More young people are being taught in residential care, but are the reasons for this to do with children’s needs or market pressures? Often on the outskirts of towns or villages, these children’s homes typically provide for between two and six children and employ one or two teachers. Some have a separate school, with the same name as the home and in the same grounds. Others provide education within the home itself.
For a few children, such as those with severe emotional and behavioural difficulties, dual care and education is a good option. Other children, however, may benefit from a clear separation between home and school. This raises questions about the growing trend of children’s homes providing education. Sixty-three homes were registered as independent schools with the Department for Education and Skills in 2005-6, compared with 16 the year before. The result: more looked-after children now being taught in isolated locations outside the mainstream system.
Part of the increase in the number of registrations can be attributed to a change in the rules. Before 2003, the DfES defined independent schools as those teaching five or more children, but now all children’s homes that provide education for one or more children are required to register.
But the numbers of new homes providing education has also risen. Homes offering a package of care and education are undoubtedly an attractive and convenient option for many local authorities, which may go some way to explaining this.
So, too, may other developments within the market. A report by accountancy firm PricewaterhouseCoopers, published last year for the DfES, made some bleak predictions about children’s residential care. A surfeit of providers competing in the market left some homes reporting occupancy rates of just 50%, with no signs of the market growing and expectations of private sector closures.
In an ever more competitive market, providers may therefore be expanding their services to try to fill their empty beds. Greg Watson, director of Safe and Sound Care, which runs two children’s homes, links the emergence of children’s home providers delivering education to the arrival of venture capitalism in the residential care sector in recent years.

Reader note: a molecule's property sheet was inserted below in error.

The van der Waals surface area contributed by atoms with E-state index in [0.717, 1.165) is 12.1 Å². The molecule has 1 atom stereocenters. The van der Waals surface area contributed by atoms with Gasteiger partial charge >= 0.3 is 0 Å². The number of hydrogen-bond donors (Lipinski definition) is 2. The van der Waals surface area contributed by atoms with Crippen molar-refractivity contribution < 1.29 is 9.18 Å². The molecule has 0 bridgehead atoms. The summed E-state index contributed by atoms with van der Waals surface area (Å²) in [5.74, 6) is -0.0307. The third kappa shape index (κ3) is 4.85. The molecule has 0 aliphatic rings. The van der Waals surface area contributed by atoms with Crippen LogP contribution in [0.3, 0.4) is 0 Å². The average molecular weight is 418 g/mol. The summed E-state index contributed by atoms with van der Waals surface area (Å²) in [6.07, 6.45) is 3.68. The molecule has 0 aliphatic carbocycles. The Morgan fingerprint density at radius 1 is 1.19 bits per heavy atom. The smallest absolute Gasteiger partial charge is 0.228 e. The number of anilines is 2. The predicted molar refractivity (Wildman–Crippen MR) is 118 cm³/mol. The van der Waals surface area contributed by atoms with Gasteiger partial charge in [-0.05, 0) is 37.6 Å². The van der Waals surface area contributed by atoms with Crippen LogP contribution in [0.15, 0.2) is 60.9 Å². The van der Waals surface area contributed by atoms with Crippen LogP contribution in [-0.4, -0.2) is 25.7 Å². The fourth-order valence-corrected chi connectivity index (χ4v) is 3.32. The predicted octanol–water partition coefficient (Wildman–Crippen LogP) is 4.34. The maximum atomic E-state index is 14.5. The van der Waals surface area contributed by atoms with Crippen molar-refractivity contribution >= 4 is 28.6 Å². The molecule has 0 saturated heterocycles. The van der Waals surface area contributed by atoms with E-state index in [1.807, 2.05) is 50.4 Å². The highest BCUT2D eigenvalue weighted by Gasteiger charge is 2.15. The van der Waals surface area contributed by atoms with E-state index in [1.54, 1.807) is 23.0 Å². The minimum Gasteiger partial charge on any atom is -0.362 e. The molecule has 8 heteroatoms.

Venture capitalists bought up a number of small, in some cases specialist, providers for millions of pounds believing there were huge profits to be made in children’s residential care, only to find they had miscalculated the value of the businesses and overestimated their long-term profitability.
“Venture capitalists made a lot of money out of care for the elderly in the 1980s and looked to children’s services next,” says Watson.
“A lot of them had plans to grow their business three times within five years, not knowing there were not that many looked-after children. The looked-after population has remained fairly static over the past 10 years.”
Venture capitalists would then look to offload the business, which had by then incurred huge debts. In such a climate, Watson, a former employee of a company that found itself in that position, says “the pressure on managers and senior managers to fill the beds is huge”.
Children’s home companies, running upwards of 30 homes in the UK, have been created as a result of the venture capitalist boom. Of the 63 homes that registered an independent school with the DfES in 2005-6, 26 were registered by two companies alone: Greencorns and CastleCare.
Education is big business. One home, providing education described as “wholly inadequate” in its inspection report, charges £1,800 a week. But, with the obvious implications for the social inclusion of looked-after children, this growth in dual placement provision can be seen as a worrying development in the care system.